When someone is arrested for driving under the influence, police may request that they provide a blood sample to determine blood alcohol concentration. Generally, these blood tests are considered to be more reliable than tests using a Breathalyzer. Questions have arisen, however, regarding the accuracy of blood alcohol tests performed at the Wisconsin State Laboratory of Hygiene.
Labs generally use a technique called gas chromatography to determine the amount of alcohol present in a blood sample. This process is particularly well suited to separating and measuring the concentration of certain organic compounds in blood, including alcohol and the metabolites produced after a person ingests certain drugs. The basic idea is to vaporize the sample and to determine whether certain compounds are present. The results are displayed on a graph called a chromatogram.
If a test is conducted properly, the chromatogram will consist of a flat line interrupted periodically by peaks. Each peak represents the presences of certain substances in the sample. Ideally, each peak is discrete: that is, the separation between each peak on the graph is such that it is easy to determine which substance is which.
Recently, some chromatograms produced by the Wisconsin State Laboratory of Hygiene show a series of jagged peaks on the left side of the graph. It is unclear what is causing these peaks, but both the lab and Perkin Elmer - the company that manufactured the gas chromatograph equipment - acknowledge that they should not be there. The fear is that the equipment is malfunctioning.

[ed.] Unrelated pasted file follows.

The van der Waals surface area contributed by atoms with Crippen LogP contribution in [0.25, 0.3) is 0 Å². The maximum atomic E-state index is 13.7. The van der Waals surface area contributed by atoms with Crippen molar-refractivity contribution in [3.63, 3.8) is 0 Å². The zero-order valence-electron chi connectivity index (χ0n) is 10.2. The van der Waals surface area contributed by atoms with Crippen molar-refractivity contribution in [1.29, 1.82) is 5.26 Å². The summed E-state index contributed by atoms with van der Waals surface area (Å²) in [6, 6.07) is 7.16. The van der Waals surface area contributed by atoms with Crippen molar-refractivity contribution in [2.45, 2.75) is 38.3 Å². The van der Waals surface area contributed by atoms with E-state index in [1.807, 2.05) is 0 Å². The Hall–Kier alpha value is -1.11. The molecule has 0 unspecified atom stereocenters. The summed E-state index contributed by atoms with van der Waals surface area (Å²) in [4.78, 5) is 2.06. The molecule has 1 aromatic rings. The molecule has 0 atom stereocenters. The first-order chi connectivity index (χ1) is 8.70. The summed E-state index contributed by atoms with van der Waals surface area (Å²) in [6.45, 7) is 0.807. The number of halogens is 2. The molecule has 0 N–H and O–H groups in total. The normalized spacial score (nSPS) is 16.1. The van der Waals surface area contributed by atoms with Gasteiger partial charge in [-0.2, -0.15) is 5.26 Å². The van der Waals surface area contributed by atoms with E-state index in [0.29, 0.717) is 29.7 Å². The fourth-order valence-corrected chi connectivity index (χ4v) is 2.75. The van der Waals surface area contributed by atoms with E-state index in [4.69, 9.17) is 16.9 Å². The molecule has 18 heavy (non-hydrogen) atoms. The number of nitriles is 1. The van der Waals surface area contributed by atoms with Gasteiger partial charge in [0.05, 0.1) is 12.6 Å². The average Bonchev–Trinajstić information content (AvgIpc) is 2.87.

Despite the hygiene lab's acknowledgement that some chromatograms have exhibited abnormalities, it continues to stand by the reliability of its results. It has noted that control tests performed with this equipment have all been well within manufacturer specifications. The fact is, however, that neither the lab nor the manufacturer can explain what is causing these potential malfunctions. Even if the control tests have been found to be accurate, that is not necessarily an indication that results exhibiting these mystery peaks are also accurate. Without identifying the definitive cause of these issues, it is difficult to say with certainty that chromatograms produced at the lab are reliable.
For those who are facing DUI charges, it is imperative to speak to an attorney with experience defending those accursed of these sorts of crimes. A DUI attorney knows how the system works and can help you take steps to protect your rights. To learn more, schedule a consultation with a DUI attorney today.
Contact the lawyers at Melowski & Singh, in Sheboygan, to schedule an appointment by calling 920-294-1414.